BACKGROUND: Evidence of the effects of HIV infection and clinical stage on the duration of refeeding and treatment (DRT) and the rate of weight
gain (RWG) in severely malnourished children remains inconclusive.
OBJECTIVES: To determine whether the RWG and DRT differ by baseline clinical characteristics, and to assess the effect of HIV status and disease
stage on the relationship between these two clinical outcomes.
METHODS: This was a retrospective record review of 346 patiens discharged between 2009 and 2013 following treatment for severe acute
malnutrition (SAM) at two rural hospitals in South Africa.
RESULTS: A third of the sample was HIV-positive, the RWG (measured as g/kg/day) was significantly slower in HIV-positive patients compared
with HIV-negative cases (mean 5.2, 95% confidence interval (CI) 4.47 - 5.93 v. mean 8.51; CI 7.98 - 9.05; p<0.0001) and cases at stage IV of HIV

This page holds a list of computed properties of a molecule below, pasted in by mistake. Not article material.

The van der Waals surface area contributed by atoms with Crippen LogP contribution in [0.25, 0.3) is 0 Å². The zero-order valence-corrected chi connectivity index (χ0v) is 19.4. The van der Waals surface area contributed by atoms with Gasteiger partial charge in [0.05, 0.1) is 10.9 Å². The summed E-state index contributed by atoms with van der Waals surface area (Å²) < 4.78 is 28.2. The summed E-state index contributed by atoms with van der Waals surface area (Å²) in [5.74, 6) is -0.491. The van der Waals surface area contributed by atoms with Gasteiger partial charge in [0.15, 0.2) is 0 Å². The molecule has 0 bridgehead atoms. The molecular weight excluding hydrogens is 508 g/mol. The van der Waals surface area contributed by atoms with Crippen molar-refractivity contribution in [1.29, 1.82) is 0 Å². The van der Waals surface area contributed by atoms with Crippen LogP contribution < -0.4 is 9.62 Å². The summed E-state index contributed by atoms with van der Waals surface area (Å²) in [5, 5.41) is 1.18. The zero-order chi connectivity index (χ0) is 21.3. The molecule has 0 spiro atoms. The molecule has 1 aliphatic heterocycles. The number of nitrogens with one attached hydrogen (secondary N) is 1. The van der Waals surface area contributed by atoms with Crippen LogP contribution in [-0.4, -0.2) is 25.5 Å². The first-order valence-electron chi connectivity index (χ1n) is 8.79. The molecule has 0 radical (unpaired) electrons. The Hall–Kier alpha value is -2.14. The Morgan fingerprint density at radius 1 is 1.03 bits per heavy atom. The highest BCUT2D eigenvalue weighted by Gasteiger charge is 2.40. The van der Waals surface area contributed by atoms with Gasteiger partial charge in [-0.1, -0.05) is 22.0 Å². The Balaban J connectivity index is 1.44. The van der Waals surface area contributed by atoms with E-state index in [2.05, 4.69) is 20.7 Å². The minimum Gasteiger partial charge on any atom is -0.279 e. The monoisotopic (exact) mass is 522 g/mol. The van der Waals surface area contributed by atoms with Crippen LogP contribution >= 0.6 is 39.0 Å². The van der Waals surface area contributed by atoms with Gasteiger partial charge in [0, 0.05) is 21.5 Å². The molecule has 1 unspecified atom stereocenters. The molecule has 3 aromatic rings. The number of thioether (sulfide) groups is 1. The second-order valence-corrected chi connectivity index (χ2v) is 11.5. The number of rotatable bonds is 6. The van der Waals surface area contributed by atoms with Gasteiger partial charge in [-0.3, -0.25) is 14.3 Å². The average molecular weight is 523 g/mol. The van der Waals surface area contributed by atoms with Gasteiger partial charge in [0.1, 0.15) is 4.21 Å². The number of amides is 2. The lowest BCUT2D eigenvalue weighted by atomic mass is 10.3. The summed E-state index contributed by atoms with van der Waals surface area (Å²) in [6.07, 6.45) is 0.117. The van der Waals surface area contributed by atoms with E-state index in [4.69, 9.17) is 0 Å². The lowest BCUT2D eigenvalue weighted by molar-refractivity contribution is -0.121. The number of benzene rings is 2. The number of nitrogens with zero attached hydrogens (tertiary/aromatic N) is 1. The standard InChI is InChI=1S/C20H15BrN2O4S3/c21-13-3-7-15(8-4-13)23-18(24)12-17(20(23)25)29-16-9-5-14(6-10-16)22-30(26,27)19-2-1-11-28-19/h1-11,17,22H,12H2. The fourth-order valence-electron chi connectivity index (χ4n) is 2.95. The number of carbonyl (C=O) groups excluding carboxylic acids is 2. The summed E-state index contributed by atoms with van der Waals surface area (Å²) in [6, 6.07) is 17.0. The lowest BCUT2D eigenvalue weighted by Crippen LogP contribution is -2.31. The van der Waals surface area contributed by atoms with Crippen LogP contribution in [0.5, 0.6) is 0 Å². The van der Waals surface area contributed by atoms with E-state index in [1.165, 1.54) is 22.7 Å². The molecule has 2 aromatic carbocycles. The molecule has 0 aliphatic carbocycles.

infection had a significantly slower RWG (mean 3.97; CI 2.33 - 5.61) compared with those at stages I (mean 7.64; CI 6.21 - 9.07) (p<0.0001) and
II (mean 5.87; CI 4.74 - 6.99). The mean DRT was longer in HIV-positive cases and those at advanced stages of HIV infection. HIV-positive cases
were renourished and treated for almost 3.5 times longer than their HIV-negative counterparts to achieve a moderate RWG (5 - 10 g/kg/day).
CONCLUSION: This study highlights the need to reconsider energy requirements for HIV-positive cases at different clinical stages, for more rapid
nutritional recovery in under-resourced settings where prolonged hospitalisation may be a challenge.